School Business Affairs January 2021

asbointl.org SCHOOL BUSINESS AFFAIRS | JANUARY 2021 7 Reflecting on 2020 and looking forward to the new year Challenges and Achievement By David J. Lewis executive director’s message A s we reflect on 2020, it is exciting to see the many member-focused initiatives outlined in the ASBO International Strategic Plan that have come to fruition. The past year has been one of extreme chal- lenges and exceptional achievement. From growing our membership base to expanding our educational offerings, the association adapted to radically different circumstances while remaining focused on how we can con- tinue to serve the professional development and advocacy needs of our members. It has been particularly gratifying to see how ASBO International has risen as a promi- nent voice with regard to the issues of educa- tional leadership and operations—especially during the pandemic. Working with a broad array of other edu- cation organizations, ASBO International has become a valued resource for accurate and trusted information for not only our mem- bers, but also government agencies such as the CDC, congressional and administration researchers and policymakers, and a host of media outlets that are all looking for guidance as we address the educational needs of our students. Issues such as Internet connectivity and device availability, transportation, food ser- vices, budgeting, academic performance in a virtual environment, and safety protocols for facilities are the concerns our members address every day, and SBOs’ unique experiences and proficiency can provide valuable insights to others when it comes to school operations. The lack of a coherent national strategy in the face of the pandemic and inadequate fund- ing to implement a strategy if one were estab- lished means that, as is often the case, states and districts must figure out on their own how to best address the educational needs of their communities. Now more than ever, ASBO International and its members must be at the table as our schools and districts grapple with the myriad issues facing our communities and their students. While it is true that so many of school districts’ approaches must be guided by what is actually taking place within their indi- vidual communities, it is also true that many of these challenges are being addressed in a variety of unique and creative ways that can be replicated by other districts. Fortunately, school business professionals have tradition- ally looked to and shared with their colleagues their perspectives and best practices in school operations. That commitment to sharing is helping districts around the world continue to provide the tools and resources their students need right now. As our members learn from one another and share their collective knowledge, they are better able to influence those in positions of power—locally and nationally. This is impor- tant as we see far too often that support for education is put to the side in favor of politi- cal positioning, leaving those who are most in need to fend for themselves. We must do all we can to ensure this does not happen as the world begins to recover not only from COVID-19, but from the significant inequali- ties, social injustices, and funding shortfalls that existed before the pandemic and became even more pronounced during the past year. I am confident that ASBO International members will continue to advocate for their schools and communities in the new year, and we look forward to recognizing their achieve- ments through our Eagle, Pinnacle, Meritori- ous Budget, Certificate of Excellence, and Emerging Leaders awards. Recognizing members’ contributions to their profession, to the association, to their districts, and to their communities is one of the hallmarks of a vibrant association. It also serves to elevate the profession of school busi- ness leadership and ensure that our members continue to be included at the decision-mak- ing table.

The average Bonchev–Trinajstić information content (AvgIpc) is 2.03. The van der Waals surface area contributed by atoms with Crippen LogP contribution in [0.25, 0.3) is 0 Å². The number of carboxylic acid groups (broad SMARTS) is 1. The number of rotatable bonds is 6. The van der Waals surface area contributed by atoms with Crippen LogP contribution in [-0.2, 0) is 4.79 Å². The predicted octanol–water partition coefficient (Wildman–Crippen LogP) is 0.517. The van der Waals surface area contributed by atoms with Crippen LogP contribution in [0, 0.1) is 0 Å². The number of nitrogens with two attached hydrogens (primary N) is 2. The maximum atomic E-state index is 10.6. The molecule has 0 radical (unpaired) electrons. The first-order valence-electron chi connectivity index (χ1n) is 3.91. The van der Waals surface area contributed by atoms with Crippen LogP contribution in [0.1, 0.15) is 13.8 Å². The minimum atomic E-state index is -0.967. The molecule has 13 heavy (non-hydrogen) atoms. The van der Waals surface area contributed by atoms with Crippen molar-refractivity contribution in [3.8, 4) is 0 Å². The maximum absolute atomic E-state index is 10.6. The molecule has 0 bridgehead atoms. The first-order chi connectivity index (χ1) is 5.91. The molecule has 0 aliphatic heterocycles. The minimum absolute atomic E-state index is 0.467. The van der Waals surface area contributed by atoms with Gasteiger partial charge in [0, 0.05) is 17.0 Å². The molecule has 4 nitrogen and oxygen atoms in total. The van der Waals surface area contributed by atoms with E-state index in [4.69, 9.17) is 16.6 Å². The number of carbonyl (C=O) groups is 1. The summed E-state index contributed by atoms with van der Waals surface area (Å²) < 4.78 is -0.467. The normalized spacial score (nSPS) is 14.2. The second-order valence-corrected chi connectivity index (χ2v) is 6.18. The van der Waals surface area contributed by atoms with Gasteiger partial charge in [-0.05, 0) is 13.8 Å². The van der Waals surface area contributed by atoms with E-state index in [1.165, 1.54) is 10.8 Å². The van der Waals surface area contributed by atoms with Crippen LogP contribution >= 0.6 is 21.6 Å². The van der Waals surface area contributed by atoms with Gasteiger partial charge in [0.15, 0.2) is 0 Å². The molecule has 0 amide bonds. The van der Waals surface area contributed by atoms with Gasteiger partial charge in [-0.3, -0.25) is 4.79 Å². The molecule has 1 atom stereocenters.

RkJQdWJsaXNoZXIy NTMyNTY4